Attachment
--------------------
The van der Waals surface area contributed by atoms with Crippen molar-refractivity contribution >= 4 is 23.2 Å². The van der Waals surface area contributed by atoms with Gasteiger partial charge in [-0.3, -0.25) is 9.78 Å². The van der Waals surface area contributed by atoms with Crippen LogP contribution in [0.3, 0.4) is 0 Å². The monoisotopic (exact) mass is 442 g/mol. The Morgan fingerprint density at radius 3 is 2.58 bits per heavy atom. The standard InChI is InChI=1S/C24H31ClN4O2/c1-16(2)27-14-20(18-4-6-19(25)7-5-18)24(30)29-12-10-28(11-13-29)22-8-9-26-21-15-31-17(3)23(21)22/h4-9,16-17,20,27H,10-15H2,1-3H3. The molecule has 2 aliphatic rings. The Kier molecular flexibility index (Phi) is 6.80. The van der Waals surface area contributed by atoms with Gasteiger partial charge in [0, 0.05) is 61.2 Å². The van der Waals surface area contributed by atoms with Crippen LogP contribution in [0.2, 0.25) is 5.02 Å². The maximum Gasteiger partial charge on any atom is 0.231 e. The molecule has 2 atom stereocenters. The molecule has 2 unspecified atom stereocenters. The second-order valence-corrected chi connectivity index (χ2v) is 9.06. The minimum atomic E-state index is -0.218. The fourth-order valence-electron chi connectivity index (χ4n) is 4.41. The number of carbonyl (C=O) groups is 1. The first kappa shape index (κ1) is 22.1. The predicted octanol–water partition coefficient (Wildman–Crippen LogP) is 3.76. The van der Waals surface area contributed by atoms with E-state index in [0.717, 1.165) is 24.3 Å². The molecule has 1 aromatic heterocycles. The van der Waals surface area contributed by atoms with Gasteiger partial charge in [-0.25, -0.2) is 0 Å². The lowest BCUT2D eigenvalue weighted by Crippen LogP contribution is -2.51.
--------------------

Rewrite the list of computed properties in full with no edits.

The van der Waals surface area contributed by atoms with Crippen molar-refractivity contribution >= 4 is 23.2 Å². The van der Waals surface area contributed by atoms with Gasteiger partial charge in [-0.3, -0.25) is 9.78 Å². The van der Waals surface area contributed by atoms with Crippen LogP contribution in [0.3, 0.4) is 0 Å². The monoisotopic (exact) mass is 442 g/mol. The Morgan fingerprint density at radius 3 is 2.58 bits per heavy atom. The standard InChI is InChI=1S/C24H31ClN4O2/c1-16(2)27-14-20(18-4-6-19(25)7-5-18)24(30)29-12-10-28(11-13-29)22-8-9-26-21-15-31-17(3)23(21)22/h4-9,16-17,20,27H,10-15H2,1-3H3. The molecule has 2 aliphatic rings. The Kier molecular flexibility index (Phi) is 6.80. The van der Waals surface area contributed by atoms with Gasteiger partial charge in [0, 0.05) is 61.2 Å². The van der Waals surface area contributed by atoms with Crippen LogP contribution in [0.2, 0.25) is 5.02 Å². The maximum Gasteiger partial charge on any atom is 0.231 e. The molecule has 2 atom stereocenters. The molecule has 2 unspecified atom stereocenters. The second-order valence-corrected chi connectivity index (χ2v) is 9.06. The minimum atomic E-state index is -0.218. The fourth-order valence-electron chi connectivity index (χ4n) is 4.41. The number of carbonyl (C=O) groups is 1. The first kappa shape index (κ1) is 22.1. The predicted octanol–water partition coefficient (Wildman–Crippen LogP) is 3.76. The van der Waals surface area contributed by atoms with E-state index in [0.717, 1.165) is 24.3 Å². The molecule has 1 aromatic heterocycles. The van der Waals surface area contributed by atoms with Gasteiger partial charge in [-0.25, -0.2) is 0 Å². The lowest BCUT2D eigenvalue weighted by Crippen LogP contribution is -2.51.